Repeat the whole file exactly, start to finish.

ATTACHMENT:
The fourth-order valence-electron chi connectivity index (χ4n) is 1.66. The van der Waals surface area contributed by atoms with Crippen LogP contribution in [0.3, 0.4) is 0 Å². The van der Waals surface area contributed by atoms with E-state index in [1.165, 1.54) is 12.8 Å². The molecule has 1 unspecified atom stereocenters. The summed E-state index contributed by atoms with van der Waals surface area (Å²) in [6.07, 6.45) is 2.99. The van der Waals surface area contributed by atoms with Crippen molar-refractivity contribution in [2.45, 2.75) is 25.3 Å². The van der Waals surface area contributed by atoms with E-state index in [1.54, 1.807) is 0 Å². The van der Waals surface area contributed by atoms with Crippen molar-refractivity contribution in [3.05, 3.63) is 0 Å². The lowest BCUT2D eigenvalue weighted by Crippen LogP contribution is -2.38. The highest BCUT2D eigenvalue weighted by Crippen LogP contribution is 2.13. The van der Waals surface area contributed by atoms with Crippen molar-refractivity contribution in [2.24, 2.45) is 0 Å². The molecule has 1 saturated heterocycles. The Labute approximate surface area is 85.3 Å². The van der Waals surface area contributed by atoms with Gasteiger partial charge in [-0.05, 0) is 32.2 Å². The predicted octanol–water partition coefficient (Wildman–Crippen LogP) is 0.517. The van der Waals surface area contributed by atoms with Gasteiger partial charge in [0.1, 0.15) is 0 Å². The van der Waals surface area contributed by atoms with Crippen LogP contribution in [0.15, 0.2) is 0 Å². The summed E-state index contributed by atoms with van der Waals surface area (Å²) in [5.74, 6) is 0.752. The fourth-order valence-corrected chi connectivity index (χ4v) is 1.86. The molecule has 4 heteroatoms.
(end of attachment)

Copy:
The fourth-order valence-electron chi connectivity index (χ4n) is 1.66. The van der Waals surface area contributed by atoms with Crippen LogP contribution in [0.3, 0.4) is 0 Å². The van der Waals surface area contributed by atoms with E-state index in [1.165, 1.54) is 12.8 Å². The molecule has 1 unspecified atom stereocenters. The summed E-state index contributed by atoms with van der Waals surface area (Å²) in [6.07, 6.45) is 2.99. The van der Waals surface area contributed by atoms with Crippen molar-refractivity contribution in [2.45, 2.75) is 25.3 Å². The van der Waals surface area contributed by atoms with E-state index in [1.54, 1.807) is 0 Å². The van der Waals surface area contributed by atoms with Crippen molar-refractivity contribution in [3.05, 3.63) is 0 Å². The lowest BCUT2D eigenvalue weighted by Crippen LogP contribution is -2.38. The highest BCUT2D eigenvalue weighted by Crippen LogP contribution is 2.13. The van der Waals surface area contributed by atoms with Crippen molar-refractivity contribution in [2.24, 2.45) is 0 Å². The molecule has 1 saturated heterocycles. The Labute approximate surface area is 85.3 Å². The van der Waals surface area contributed by atoms with Gasteiger partial charge in [-0.05, 0) is 32.2 Å². The predicted octanol–water partition coefficient (Wildman–Crippen LogP) is 0.517. The van der Waals surface area contributed by atoms with Gasteiger partial charge in [0.1, 0.15) is 0 Å². The van der Waals surface area contributed by atoms with Crippen LogP contribution in [0.15, 0.2) is 0 Å². The summed E-state index contributed by atoms with van der Waals surface area (Å²) in [5.74, 6) is 0.752. The fourth-order valence-corrected chi connectivity index (χ4v) is 1.86. The molecule has 4 heteroatoms.